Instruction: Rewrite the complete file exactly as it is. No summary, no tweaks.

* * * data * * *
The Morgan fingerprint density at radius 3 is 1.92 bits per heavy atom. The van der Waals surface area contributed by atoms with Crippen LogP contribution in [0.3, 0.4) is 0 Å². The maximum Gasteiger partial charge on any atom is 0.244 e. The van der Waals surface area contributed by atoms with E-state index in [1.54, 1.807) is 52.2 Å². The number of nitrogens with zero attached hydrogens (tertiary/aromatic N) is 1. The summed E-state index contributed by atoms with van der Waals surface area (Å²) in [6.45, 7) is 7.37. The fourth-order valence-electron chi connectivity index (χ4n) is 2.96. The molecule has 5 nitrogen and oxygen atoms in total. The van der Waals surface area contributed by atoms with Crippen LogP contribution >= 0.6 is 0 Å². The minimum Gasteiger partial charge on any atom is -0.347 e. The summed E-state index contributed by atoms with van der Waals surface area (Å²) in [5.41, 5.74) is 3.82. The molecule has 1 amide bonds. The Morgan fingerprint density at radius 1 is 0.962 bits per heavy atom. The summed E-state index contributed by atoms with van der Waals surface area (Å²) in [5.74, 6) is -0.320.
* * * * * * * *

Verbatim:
The Morgan fingerprint density at radius 3 is 1.92 bits per heavy atom. The van der Waals surface area contributed by atoms with Crippen LogP contribution in [0.3, 0.4) is 0 Å². The maximum Gasteiger partial charge on any atom is 0.244 e. The van der Waals surface area contributed by atoms with E-state index in [1.54, 1.807) is 52.2 Å². The number of nitrogens with zero attached hydrogens (tertiary/aromatic N) is 1. The summed E-state index contributed by atoms with van der Waals surface area (Å²) in [6.45, 7) is 7.37. The fourth-order valence-electron chi connectivity index (χ4n) is 2.96. The molecule has 5 nitrogen and oxygen atoms in total. The van der Waals surface area contributed by atoms with Crippen LogP contribution >= 0.6 is 0 Å². The minimum Gasteiger partial charge on any atom is -0.347 e. The summed E-state index contributed by atoms with van der Waals surface area (Å²) in [5.41, 5.74) is 3.82. The molecule has 1 amide bonds. The Morgan fingerprint density at radius 1 is 0.962 bits per heavy atom. The summed E-state index contributed by atoms with van der Waals surface area (Å²) in [5.74, 6) is -0.320.